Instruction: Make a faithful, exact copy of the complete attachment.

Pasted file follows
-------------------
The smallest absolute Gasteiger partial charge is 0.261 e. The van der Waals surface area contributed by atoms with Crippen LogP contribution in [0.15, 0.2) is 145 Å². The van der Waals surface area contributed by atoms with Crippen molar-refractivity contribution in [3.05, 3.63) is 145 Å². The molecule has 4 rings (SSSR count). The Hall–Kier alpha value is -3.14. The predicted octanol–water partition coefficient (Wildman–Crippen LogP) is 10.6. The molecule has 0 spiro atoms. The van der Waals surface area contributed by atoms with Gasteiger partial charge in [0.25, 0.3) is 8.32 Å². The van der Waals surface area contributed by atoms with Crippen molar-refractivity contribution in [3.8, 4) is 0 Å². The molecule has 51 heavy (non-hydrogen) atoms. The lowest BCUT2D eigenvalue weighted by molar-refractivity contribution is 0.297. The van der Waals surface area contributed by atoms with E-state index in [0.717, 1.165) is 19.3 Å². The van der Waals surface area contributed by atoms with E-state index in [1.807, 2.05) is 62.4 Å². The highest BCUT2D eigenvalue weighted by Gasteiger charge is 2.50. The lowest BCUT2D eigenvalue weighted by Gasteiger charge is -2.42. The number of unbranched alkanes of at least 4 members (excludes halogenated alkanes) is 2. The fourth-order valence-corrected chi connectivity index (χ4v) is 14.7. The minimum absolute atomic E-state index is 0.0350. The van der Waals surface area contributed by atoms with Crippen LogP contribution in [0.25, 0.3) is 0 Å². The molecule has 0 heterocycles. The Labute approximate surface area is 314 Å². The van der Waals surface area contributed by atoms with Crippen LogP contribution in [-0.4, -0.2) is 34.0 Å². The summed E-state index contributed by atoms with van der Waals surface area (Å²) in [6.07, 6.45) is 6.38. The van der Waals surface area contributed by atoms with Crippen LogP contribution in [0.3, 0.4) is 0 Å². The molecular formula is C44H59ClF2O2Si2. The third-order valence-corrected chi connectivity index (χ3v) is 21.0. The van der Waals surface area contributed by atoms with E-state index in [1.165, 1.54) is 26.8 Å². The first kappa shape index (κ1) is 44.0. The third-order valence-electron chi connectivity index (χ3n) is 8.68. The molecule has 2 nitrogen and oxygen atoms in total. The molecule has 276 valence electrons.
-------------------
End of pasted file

The smallest absolute Gasteiger partial charge is 0.261 e. The van der Waals surface area contributed by atoms with Crippen LogP contribution in [0.15, 0.2) is 145 Å². The van der Waals surface area contributed by atoms with Crippen molar-refractivity contribution in [3.05, 3.63) is 145 Å². The molecule has 4 rings (SSSR count). The Hall–Kier alpha value is -3.14. The predicted octanol–water partition coefficient (Wildman–Crippen LogP) is 10.6. The molecule has 0 spiro atoms. The van der Waals surface area contributed by atoms with Gasteiger partial charge in [0.25, 0.3) is 8.32 Å². The van der Waals surface area contributed by atoms with Crippen molar-refractivity contribution in [3.8, 4) is 0 Å². The molecule has 51 heavy (non-hydrogen) atoms. The lowest BCUT2D eigenvalue weighted by molar-refractivity contribution is 0.297. The van der Waals surface area contributed by atoms with E-state index in [0.717, 1.165) is 19.3 Å². The van der Waals surface area contributed by atoms with E-state index in [1.807, 2.05) is 62.4 Å². The highest BCUT2D eigenvalue weighted by Gasteiger charge is 2.50. The lowest BCUT2D eigenvalue weighted by Gasteiger charge is -2.42. The number of unbranched alkanes of at least 4 members (excludes halogenated alkanes) is 2. The fourth-order valence-corrected chi connectivity index (χ4v) is 14.7. The minimum absolute atomic E-state index is 0.0350. The van der Waals surface area contributed by atoms with Crippen LogP contribution in [0.25, 0.3) is 0 Å². The molecule has 0 heterocycles. The Labute approximate surface area is 314 Å². The van der Waals surface area contributed by atoms with Crippen LogP contribution in [-0.4, -0.2) is 34.0 Å². The summed E-state index contributed by atoms with van der Waals surface area (Å²) in [6.07, 6.45) is 6.38. The van der Waals surface area contributed by atoms with Crippen LogP contribution in [0.3, 0.4) is 0 Å². The molecular formula is C44H59ClF2O2Si2. The third-order valence-corrected chi connectivity index (χ3v) is 21.0. The van der Waals surface area contributed by atoms with E-state index in [1.165, 1.54) is 26.8 Å². The first kappa shape index (κ1) is 44.0. The third-order valence-electron chi connectivity index (χ3n) is 8.68. The molecule has 2 nitrogen and oxygen atoms in total. The molecule has 276 valence electrons.